Radiation Protection Adviser (RPA) and Radioactive Waste Adviser (RWA) Services
Our Radiation Protection Adviser (RPA) services are available to all sectors of UK industry, commerce, research and teaching – they are suitable for all sources of ionising radiation in the workplace. Formal advice from an RPA, and their appointment in writing, is usually a requirement of the Ionising Radiations Regulations 1999 (IRR99).
Ionactive also provides a Radioactive Waste Adviser (RWA) service for advice on compliance with the Radioactive Substances Act 1993 (RSA93) in Scotland and the Environmental Permitting (England & Wales) Regulations 2010/2011 for the rest of the UK. We provide a Qualified Expert (QE) service in radiation safety for our international clients, contact us directly to discuss specific requirements.
We would also like to draw your attention to our online ‘Ionising Radiations Regulations 1999 (IRR99) Guidance’ notes (link opens in new window).
Mandatory Radiation Protection Adviser (RPA) Consultation (IRR99)
The following matters require mandatory RPA consultation. This applies to open and closed radioactive sources as well as x-ray generators. Please visit our contact page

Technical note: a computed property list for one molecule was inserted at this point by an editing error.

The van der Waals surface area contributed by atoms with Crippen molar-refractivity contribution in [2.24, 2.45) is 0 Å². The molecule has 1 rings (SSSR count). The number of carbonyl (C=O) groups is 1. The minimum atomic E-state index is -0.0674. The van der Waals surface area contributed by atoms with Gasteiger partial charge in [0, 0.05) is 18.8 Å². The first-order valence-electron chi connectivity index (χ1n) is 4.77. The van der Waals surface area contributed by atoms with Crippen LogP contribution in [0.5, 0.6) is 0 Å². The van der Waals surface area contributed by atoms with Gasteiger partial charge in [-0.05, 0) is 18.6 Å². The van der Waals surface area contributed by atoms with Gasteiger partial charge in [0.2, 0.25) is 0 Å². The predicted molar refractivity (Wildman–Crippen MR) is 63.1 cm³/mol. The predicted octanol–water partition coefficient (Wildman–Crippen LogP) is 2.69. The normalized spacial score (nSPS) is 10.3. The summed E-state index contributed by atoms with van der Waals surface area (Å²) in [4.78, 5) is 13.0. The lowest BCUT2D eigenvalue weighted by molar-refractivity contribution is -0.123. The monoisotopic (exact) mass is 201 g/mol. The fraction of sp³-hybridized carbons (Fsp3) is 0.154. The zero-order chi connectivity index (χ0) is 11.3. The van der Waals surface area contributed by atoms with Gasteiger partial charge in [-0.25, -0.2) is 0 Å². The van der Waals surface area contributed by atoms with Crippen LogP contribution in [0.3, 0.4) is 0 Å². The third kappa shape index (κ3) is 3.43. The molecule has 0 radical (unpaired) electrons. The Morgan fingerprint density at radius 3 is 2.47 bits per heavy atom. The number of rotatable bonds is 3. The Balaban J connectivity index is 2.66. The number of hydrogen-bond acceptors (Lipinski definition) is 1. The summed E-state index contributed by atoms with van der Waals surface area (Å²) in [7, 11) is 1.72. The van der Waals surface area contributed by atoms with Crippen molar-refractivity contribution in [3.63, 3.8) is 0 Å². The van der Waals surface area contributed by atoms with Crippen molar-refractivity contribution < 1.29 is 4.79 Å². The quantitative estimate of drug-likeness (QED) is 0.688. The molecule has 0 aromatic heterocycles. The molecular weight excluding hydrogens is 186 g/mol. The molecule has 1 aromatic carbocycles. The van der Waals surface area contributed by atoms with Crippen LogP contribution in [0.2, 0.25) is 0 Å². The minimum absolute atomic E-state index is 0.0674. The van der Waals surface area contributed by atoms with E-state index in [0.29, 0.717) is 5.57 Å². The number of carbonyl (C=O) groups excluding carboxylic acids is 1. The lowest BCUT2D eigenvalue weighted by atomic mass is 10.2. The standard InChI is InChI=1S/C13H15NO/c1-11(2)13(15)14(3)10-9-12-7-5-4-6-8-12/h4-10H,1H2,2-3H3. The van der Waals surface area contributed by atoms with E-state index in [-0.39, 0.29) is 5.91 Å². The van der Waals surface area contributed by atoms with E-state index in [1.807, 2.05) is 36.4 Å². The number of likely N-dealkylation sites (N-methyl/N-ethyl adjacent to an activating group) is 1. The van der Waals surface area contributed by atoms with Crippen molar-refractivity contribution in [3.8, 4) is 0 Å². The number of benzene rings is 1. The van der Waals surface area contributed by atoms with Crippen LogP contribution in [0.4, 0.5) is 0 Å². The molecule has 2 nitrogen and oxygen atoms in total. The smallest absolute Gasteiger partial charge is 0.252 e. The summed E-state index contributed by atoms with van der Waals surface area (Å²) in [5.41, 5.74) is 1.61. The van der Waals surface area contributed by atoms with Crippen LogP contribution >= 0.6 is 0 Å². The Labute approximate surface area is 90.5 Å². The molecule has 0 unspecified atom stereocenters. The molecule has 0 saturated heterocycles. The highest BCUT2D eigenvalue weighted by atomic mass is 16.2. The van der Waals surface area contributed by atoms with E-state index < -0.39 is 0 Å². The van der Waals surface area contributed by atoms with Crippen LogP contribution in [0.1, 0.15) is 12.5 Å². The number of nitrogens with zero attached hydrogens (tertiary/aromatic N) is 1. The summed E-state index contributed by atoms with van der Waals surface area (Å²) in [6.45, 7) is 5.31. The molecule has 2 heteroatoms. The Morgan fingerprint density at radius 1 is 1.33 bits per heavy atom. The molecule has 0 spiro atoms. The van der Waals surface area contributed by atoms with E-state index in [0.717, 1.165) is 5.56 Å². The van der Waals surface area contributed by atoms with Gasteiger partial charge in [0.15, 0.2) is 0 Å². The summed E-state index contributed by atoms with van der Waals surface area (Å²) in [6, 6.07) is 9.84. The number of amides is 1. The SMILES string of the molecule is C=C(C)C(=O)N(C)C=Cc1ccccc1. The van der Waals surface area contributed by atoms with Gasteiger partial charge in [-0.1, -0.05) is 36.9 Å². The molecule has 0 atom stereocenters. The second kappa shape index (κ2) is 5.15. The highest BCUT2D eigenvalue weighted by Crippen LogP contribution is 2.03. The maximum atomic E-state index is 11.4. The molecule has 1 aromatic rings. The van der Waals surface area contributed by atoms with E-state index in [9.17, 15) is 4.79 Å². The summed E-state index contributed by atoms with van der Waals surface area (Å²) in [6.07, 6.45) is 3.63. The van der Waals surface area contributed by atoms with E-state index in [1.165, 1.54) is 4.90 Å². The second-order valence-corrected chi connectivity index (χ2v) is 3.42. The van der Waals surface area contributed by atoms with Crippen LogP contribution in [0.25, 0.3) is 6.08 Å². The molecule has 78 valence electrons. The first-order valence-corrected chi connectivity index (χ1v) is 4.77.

if you would like assistance.
- Requirements for Controlled and Supervised designated areas
- Prior examination of plans for installation (and acceptance into service) of new or modified sources of ionising radiation. This relates to engineering controls, design features, safety features - in fact any feature which is designed to restrict exposure
- Calibration of equipment provided for the routine and non-routine monitoring of sources of ionising radiation. This also includes provision of advice on the regular checking and service of such equipment
- The periodic examination and testing of engineering controls, design features, warning features and similar which are provided to restrict exposure to ionising radiation. This advice extends to the written systems of work and procedures as well as the physical control measures
- These requirements are contained in Schedule 5 of IRR99
- Risk assessments
- The decision making process for designating areas as Controlled or Supervised
- The investigation of incidents and accidents involving ionising radiation
- Contingency Arrangements (including development and practice)
- Source specific advice (e.g. RPA for Niton / Portable XRF applications)